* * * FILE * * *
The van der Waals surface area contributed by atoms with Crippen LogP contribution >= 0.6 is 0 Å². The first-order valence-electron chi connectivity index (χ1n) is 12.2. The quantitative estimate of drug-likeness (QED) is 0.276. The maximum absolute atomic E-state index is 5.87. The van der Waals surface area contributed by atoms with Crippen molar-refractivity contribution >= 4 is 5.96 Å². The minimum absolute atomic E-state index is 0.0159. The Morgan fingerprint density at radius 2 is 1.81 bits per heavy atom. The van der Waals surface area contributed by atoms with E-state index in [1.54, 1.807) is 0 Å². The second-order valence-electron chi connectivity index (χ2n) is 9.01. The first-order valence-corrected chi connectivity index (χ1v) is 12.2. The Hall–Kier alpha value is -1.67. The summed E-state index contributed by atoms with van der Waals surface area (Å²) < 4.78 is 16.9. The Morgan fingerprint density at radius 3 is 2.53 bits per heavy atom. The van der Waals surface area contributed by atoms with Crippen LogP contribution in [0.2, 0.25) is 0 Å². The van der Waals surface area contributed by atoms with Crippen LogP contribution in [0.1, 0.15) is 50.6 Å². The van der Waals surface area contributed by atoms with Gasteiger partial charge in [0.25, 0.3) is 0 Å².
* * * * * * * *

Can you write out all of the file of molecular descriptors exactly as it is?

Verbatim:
The van der Waals surface area contributed by atoms with Crippen LogP contribution >= 0.6 is 0 Å². The first-order valence-electron chi connectivity index (χ1n) is 12.2. The quantitative estimate of drug-likeness (QED) is 0.276. The maximum absolute atomic E-state index is 5.87. The van der Waals surface area contributed by atoms with Crippen molar-refractivity contribution >= 4 is 5.96 Å². The minimum absolute atomic E-state index is 0.0159. The Morgan fingerprint density at radius 2 is 1.81 bits per heavy atom. The van der Waals surface area contributed by atoms with E-state index in [1.54, 1.807) is 0 Å². The second-order valence-electron chi connectivity index (χ2n) is 9.01. The first-order valence-corrected chi connectivity index (χ1v) is 12.2. The Hall–Kier alpha value is -1.67. The summed E-state index contributed by atoms with van der Waals surface area (Å²) < 4.78 is 16.9. The Morgan fingerprint density at radius 3 is 2.53 bits per heavy atom. The van der Waals surface area contributed by atoms with Crippen LogP contribution in [0.2, 0.25) is 0 Å². The van der Waals surface area contributed by atoms with Crippen LogP contribution in [0.1, 0.15) is 50.6 Å². The van der Waals surface area contributed by atoms with Gasteiger partial charge in [0.25, 0.3) is 0 Å².